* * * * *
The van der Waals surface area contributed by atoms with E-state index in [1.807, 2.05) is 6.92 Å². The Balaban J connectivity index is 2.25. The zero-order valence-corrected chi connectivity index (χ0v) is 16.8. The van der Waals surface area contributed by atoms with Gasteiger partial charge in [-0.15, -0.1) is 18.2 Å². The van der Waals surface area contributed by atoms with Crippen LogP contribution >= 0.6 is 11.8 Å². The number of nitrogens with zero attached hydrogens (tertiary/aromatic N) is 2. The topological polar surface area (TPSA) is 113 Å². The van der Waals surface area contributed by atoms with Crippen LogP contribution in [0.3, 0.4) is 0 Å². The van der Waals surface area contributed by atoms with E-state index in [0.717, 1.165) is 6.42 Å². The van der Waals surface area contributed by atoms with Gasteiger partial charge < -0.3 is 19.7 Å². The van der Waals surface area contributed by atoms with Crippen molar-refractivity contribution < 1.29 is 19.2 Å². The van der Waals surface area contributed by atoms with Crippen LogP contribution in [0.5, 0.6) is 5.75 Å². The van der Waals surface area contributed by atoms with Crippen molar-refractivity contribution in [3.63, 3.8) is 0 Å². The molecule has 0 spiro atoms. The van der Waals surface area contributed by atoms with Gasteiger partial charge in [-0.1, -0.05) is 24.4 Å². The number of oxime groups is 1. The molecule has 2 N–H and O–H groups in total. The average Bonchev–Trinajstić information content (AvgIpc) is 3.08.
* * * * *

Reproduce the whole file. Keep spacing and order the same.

The van der Waals surface area contributed by atoms with E-state index in [1.807, 2.05) is 6.92 Å². The Balaban J connectivity index is 2.25. The zero-order valence-corrected chi connectivity index (χ0v) is 16.8. The van der Waals surface area contributed by atoms with Gasteiger partial charge in [-0.15, -0.1) is 18.2 Å². The van der Waals surface area contributed by atoms with Crippen LogP contribution >= 0.6 is 11.8 Å². The number of nitrogens with zero attached hydrogens (tertiary/aromatic N) is 2. The topological polar surface area (TPSA) is 113 Å². The van der Waals surface area contributed by atoms with Crippen LogP contribution in [0.3, 0.4) is 0 Å². The van der Waals surface area contributed by atoms with E-state index in [0.717, 1.165) is 6.42 Å². The van der Waals surface area contributed by atoms with Gasteiger partial charge < -0.3 is 19.7 Å². The van der Waals surface area contributed by atoms with Crippen molar-refractivity contribution < 1.29 is 19.2 Å². The van der Waals surface area contributed by atoms with Crippen LogP contribution in [0.5, 0.6) is 5.75 Å². The van der Waals surface area contributed by atoms with Crippen molar-refractivity contribution in [3.63, 3.8) is 0 Å². The molecule has 0 spiro atoms. The van der Waals surface area contributed by atoms with Gasteiger partial charge in [-0.1, -0.05) is 24.4 Å². The number of oxime groups is 1. The molecule has 2 N–H and O–H groups in total. The average Bonchev–Trinajstić information content (AvgIpc) is 3.08.